people. It should increase the num- e
ber of fliers, since it will increase l Ea
the safety and cut the time and
money necessary to learn flying." Is Still Distant
Landing Great Improvement
The development of the three-
wheeled landing gear is the impor- 400 Manuscripts Lacking
tant contribution of the new ship,
and is expected to be taken over by In Collection Of 500 On
military aircraft. It introduces an university History
entirely new technique into landing.
One merely flies the plane into the
ground. This development is in- Having collected only 100 of the
valabl, sncelaningis ow heestimated 500 manuscripts for the ;
valuable, since landing is now the University 5f Michigan encyclopedia,!
most difficult part of flying.
Mainly responsible for the new Winifred B. Shaw, director of alumni
.ease in flying is the simplification relations, predicted that it would be
of the controls. All movements of one or two years before publication,
the ship are now controlled by two of the University dictionary.
instruments. The elevators control Amassing the hittory of the Univer-3
the verticle motion of the ship and sity, covering all the phases of the
the rudder steers the plane. The University since its earliest incep-1
third control, the ailerons, have been tion, became the task of Mr. Shaw,
eliminated. early this year at the suggestion ofI
Useful For Training President Ruthven.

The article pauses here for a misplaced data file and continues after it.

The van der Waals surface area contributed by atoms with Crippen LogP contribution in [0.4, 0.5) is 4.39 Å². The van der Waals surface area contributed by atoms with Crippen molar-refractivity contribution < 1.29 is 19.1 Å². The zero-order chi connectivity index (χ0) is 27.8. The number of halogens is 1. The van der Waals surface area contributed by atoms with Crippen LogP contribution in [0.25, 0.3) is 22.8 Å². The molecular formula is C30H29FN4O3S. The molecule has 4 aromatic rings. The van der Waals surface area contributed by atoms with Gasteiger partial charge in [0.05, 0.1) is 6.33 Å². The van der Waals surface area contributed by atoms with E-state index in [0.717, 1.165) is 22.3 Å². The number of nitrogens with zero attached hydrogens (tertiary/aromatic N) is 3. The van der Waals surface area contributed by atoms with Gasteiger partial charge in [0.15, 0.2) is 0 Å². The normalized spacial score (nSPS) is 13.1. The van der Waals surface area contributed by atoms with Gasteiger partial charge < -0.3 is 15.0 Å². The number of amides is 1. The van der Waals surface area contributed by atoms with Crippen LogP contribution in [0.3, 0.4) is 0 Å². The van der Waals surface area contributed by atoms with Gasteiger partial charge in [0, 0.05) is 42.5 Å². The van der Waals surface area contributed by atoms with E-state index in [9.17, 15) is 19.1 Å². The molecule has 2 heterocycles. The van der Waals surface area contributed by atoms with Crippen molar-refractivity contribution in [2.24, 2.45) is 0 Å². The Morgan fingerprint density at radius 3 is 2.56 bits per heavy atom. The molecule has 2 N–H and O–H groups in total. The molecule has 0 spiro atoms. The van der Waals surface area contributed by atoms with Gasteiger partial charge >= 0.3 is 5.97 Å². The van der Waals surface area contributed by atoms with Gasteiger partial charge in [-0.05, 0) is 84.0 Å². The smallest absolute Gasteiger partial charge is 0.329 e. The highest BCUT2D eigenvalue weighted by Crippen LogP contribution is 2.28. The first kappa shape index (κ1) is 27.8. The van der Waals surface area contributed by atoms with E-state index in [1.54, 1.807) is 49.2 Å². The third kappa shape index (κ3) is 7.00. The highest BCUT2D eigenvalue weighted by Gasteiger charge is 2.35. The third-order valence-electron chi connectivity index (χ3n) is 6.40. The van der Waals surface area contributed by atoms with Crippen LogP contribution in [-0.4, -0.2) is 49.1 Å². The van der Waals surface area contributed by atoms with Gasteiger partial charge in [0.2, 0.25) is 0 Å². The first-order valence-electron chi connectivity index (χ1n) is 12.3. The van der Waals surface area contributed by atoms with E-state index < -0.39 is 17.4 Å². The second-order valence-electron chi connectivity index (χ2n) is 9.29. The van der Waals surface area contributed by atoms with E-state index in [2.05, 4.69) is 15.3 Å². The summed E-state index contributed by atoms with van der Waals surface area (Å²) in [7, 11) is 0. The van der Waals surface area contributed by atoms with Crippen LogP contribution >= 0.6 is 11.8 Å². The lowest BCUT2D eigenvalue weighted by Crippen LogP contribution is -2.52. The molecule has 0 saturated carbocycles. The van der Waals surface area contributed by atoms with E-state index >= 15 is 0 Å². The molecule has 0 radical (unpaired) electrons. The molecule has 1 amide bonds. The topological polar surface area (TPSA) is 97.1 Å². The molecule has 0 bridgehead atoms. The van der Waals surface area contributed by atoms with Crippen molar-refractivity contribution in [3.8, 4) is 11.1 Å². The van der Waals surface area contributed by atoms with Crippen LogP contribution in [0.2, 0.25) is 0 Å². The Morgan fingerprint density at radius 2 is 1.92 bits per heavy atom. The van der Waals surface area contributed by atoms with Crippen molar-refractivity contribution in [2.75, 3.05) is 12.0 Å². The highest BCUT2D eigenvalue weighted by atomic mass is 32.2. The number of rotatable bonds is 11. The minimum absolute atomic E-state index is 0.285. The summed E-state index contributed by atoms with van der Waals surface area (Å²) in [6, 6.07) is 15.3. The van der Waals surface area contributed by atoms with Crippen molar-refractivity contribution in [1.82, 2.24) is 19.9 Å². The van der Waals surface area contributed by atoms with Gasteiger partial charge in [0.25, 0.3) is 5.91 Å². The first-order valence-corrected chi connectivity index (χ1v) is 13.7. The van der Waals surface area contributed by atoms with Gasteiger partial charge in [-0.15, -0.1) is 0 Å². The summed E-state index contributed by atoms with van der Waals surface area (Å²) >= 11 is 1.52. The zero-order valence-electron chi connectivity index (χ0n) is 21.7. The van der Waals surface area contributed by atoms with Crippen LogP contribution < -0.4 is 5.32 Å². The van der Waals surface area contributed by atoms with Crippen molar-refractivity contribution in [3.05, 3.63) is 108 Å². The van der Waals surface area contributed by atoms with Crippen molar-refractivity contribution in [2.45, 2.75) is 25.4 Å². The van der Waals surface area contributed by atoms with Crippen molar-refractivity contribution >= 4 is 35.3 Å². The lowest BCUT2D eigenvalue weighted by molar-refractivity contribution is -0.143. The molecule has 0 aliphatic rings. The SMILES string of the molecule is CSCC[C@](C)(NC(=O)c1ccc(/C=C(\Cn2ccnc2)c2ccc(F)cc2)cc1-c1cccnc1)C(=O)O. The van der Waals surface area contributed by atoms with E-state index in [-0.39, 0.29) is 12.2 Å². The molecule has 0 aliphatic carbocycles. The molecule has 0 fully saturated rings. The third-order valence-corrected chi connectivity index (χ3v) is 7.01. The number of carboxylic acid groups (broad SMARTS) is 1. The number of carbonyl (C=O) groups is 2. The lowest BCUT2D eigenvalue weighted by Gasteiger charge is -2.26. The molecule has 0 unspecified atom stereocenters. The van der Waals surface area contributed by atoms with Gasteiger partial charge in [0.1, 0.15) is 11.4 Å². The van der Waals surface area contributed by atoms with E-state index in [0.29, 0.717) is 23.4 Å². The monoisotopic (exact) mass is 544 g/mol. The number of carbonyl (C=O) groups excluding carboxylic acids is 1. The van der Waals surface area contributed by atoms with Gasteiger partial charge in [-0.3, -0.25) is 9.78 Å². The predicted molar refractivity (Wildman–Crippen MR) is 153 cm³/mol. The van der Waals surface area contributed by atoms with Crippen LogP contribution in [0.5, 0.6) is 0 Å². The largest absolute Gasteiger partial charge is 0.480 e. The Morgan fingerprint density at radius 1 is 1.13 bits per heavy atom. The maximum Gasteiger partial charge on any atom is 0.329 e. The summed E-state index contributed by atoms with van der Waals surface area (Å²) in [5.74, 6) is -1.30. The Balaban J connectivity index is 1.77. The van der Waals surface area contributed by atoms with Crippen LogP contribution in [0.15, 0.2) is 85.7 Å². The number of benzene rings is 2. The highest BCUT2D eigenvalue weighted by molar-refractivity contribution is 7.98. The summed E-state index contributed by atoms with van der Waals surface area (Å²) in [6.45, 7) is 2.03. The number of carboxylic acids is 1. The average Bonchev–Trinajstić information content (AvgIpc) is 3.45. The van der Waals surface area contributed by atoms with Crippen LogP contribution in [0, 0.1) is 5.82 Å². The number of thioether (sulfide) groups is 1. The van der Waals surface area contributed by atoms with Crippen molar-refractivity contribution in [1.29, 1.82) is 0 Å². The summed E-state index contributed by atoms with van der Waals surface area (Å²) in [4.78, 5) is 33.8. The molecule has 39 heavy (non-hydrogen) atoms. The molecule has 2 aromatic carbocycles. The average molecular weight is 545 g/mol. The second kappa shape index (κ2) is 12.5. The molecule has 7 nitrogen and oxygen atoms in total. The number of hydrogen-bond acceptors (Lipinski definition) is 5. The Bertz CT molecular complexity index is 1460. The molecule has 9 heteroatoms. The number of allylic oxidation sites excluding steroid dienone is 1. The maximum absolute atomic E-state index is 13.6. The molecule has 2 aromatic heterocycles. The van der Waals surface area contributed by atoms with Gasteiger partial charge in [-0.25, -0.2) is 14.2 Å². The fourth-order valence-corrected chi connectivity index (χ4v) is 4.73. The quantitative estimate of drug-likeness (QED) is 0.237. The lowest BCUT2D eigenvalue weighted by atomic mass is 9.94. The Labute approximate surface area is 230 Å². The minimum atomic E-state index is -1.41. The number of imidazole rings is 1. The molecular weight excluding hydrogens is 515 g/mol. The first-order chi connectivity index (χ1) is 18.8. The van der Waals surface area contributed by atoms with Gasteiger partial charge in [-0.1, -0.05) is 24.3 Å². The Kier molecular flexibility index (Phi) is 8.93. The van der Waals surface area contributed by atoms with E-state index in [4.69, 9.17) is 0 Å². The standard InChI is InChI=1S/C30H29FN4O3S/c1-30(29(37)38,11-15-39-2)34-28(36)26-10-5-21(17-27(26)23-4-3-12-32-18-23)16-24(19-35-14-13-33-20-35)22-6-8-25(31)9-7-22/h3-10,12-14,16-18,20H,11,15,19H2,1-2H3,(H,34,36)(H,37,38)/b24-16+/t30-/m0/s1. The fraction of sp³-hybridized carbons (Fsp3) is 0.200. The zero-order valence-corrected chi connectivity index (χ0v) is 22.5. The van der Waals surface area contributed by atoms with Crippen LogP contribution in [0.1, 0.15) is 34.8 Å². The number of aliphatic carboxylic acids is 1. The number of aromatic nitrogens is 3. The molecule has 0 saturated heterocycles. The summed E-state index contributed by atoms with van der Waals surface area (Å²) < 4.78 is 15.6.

The feature which has been most The 500 articles, entailing the la-
publicized by the Department of bors of more than 200 members of
Commerce, sponsoring the new in- the faculty and many alumni and
vention,. is the speed with which be- student members, are now being pre-
ginners have been taught to fly. pared to be subsequently edited by
Many experiments have shown that Mr. Shaw and his associates, Dr. Eg-
it can safely be flown and landed bert Isbell of the Law School, form-
the first time aloft. er associate editor of the "Law Re-
The Hammond, Springer indicated, view."
should be considered, however, as a The material in the dictionary will !
training ship for pilots, and men include, under its general headings:
who have learned on is are not fin- academic organization and curricu-
ished fliers, for flying is dependent lum, alumni, athletics, faculty, stu-1
to a great extent upon experience. dents, general organization, history
It should simplify and shorten the and buildings.
In conjunction with the prepara-
War Within 10 Years tion of the encyclopedia, biographi-
cal sketches of every professor and I
Predilcted By 1OSlosso associate professor, living and dead,
(Continued from Page i)___who has at some time been asso-
for fear of undermining their pres- Iciated with the University, are also7
tige, are practically forced into pur- being prepared in the various depart-